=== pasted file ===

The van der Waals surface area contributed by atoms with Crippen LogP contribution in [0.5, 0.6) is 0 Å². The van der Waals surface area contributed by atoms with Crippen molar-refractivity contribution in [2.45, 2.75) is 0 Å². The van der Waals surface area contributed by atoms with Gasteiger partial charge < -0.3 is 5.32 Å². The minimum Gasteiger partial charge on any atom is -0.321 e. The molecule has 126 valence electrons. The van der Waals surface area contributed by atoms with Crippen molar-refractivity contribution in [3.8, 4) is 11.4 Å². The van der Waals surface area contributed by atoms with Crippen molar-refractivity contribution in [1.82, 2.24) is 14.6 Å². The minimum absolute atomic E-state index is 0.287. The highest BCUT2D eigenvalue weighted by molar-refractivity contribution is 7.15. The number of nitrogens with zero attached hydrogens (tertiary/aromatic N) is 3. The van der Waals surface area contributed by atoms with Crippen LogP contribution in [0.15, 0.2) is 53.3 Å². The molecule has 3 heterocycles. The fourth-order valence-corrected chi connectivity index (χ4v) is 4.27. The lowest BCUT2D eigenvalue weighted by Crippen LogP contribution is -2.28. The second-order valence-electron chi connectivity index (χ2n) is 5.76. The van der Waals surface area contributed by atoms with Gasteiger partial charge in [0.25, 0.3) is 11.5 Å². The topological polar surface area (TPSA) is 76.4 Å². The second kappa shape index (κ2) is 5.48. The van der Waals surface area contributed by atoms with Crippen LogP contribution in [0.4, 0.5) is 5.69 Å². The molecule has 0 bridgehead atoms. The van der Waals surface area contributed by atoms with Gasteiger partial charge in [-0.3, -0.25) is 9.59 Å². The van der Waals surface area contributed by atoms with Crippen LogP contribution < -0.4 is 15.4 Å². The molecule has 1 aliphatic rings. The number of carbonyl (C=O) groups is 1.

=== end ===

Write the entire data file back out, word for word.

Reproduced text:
The van der Waals surface area contributed by atoms with Crippen LogP contribution in [0.5, 0.6) is 0 Å². The van der Waals surface area contributed by atoms with Crippen molar-refractivity contribution in [2.45, 2.75) is 0 Å². The van der Waals surface area contributed by atoms with Gasteiger partial charge < -0.3 is 5.32 Å². The minimum Gasteiger partial charge on any atom is -0.321 e. The molecule has 126 valence electrons. The van der Waals surface area contributed by atoms with Crippen molar-refractivity contribution in [3.8, 4) is 11.4 Å². The van der Waals surface area contributed by atoms with Crippen molar-refractivity contribution in [1.82, 2.24) is 14.6 Å². The minimum absolute atomic E-state index is 0.287. The highest BCUT2D eigenvalue weighted by molar-refractivity contribution is 7.15. The number of nitrogens with zero attached hydrogens (tertiary/aromatic N) is 3. The van der Waals surface area contributed by atoms with Crippen LogP contribution in [0.15, 0.2) is 53.3 Å². The molecule has 3 heterocycles. The fourth-order valence-corrected chi connectivity index (χ4v) is 4.27. The lowest BCUT2D eigenvalue weighted by Crippen LogP contribution is -2.28. The second-order valence-electron chi connectivity index (χ2n) is 5.76. The van der Waals surface area contributed by atoms with Gasteiger partial charge in [0.25, 0.3) is 11.5 Å². The topological polar surface area (TPSA) is 76.4 Å². The second kappa shape index (κ2) is 5.48. The van der Waals surface area contributed by atoms with Crippen LogP contribution in [0.4, 0.5) is 5.69 Å². The molecule has 0 bridgehead atoms. The van der Waals surface area contributed by atoms with Gasteiger partial charge in [-0.3, -0.25) is 9.59 Å². The van der Waals surface area contributed by atoms with Crippen LogP contribution < -0.4 is 15.4 Å². The molecule has 1 aliphatic rings. The number of carbonyl (C=O) groups is 1.